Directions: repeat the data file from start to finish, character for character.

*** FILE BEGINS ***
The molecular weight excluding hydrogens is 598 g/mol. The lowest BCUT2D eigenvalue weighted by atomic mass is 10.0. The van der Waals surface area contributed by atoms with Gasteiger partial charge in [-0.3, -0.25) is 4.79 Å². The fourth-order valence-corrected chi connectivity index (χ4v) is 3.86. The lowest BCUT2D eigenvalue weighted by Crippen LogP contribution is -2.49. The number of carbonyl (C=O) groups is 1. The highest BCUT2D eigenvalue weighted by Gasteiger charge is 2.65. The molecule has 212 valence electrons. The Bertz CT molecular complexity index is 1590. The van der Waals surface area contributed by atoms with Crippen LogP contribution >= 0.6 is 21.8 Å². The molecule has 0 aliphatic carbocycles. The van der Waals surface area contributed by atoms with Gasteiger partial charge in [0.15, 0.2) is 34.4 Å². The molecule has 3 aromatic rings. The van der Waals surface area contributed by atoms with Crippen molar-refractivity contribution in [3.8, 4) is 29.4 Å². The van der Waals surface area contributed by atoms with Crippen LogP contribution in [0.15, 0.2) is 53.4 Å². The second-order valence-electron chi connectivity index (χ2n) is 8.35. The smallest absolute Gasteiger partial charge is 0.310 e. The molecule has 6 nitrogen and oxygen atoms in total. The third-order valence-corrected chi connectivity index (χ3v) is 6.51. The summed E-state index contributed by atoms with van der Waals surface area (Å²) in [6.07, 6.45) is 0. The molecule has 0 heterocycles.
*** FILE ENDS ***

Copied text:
The molecular weight excluding hydrogens is 598 g/mol. The lowest BCUT2D eigenvalue weighted by atomic mass is 10.0. The van der Waals surface area contributed by atoms with Gasteiger partial charge in [-0.3, -0.25) is 4.79 Å². The fourth-order valence-corrected chi connectivity index (χ4v) is 3.86. The lowest BCUT2D eigenvalue weighted by Crippen LogP contribution is -2.49. The number of carbonyl (C=O) groups is 1. The highest BCUT2D eigenvalue weighted by Gasteiger charge is 2.65. The molecule has 212 valence electrons. The Bertz CT molecular complexity index is 1590. The van der Waals surface area contributed by atoms with Crippen LogP contribution >= 0.6 is 21.8 Å². The molecule has 0 aliphatic carbocycles. The van der Waals surface area contributed by atoms with Gasteiger partial charge in [0.15, 0.2) is 34.4 Å². The molecule has 3 aromatic rings. The van der Waals surface area contributed by atoms with Crippen molar-refractivity contribution in [3.8, 4) is 29.4 Å². The van der Waals surface area contributed by atoms with Crippen LogP contribution in [0.15, 0.2) is 53.4 Å². The second-order valence-electron chi connectivity index (χ2n) is 8.35. The smallest absolute Gasteiger partial charge is 0.310 e. The molecule has 6 nitrogen and oxygen atoms in total. The third-order valence-corrected chi connectivity index (χ3v) is 6.51. The summed E-state index contributed by atoms with van der Waals surface area (Å²) in [6.07, 6.45) is 0. The molecule has 0 heterocycles.